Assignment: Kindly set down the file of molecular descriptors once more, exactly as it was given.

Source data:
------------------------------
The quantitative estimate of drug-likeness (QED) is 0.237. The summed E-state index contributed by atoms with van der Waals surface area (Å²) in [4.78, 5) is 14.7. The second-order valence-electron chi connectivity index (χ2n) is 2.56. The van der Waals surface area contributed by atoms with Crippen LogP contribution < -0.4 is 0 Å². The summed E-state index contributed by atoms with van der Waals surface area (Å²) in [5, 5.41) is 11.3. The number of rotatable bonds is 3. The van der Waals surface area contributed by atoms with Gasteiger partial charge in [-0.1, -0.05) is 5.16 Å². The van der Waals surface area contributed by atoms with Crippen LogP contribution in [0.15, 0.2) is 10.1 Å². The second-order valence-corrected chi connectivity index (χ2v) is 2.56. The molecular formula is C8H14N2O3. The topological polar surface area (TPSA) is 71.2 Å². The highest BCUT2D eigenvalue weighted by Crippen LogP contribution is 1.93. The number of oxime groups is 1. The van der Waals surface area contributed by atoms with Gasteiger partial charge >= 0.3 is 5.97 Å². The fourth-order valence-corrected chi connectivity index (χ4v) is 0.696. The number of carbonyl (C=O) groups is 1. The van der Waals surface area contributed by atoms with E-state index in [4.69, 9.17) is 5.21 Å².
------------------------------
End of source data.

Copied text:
The quantitative estimate of drug-likeness (QED) is 0.237. The summed E-state index contributed by atoms with van der Waals surface area (Å²) in [4.78, 5) is 14.7. The second-order valence-electron chi connectivity index (χ2n) is 2.56. The van der Waals surface area contributed by atoms with Crippen LogP contribution < -0.4 is 0 Å². The summed E-state index contributed by atoms with van der Waals surface area (Å²) in [5, 5.41) is 11.3. The number of rotatable bonds is 3. The van der Waals surface area contributed by atoms with Gasteiger partial charge in [-0.1, -0.05) is 5.16 Å². The van der Waals surface area contributed by atoms with Crippen LogP contribution in [0.15, 0.2) is 10.1 Å². The second-order valence-corrected chi connectivity index (χ2v) is 2.56. The molecular formula is C8H14N2O3. The topological polar surface area (TPSA) is 71.2 Å². The highest BCUT2D eigenvalue weighted by Crippen LogP contribution is 1.93. The number of oxime groups is 1. The van der Waals surface area contributed by atoms with Gasteiger partial charge >= 0.3 is 5.97 Å². The fourth-order valence-corrected chi connectivity index (χ4v) is 0.696. The number of carbonyl (C=O) groups is 1. The van der Waals surface area contributed by atoms with E-state index in [4.69, 9.17) is 5.21 Å².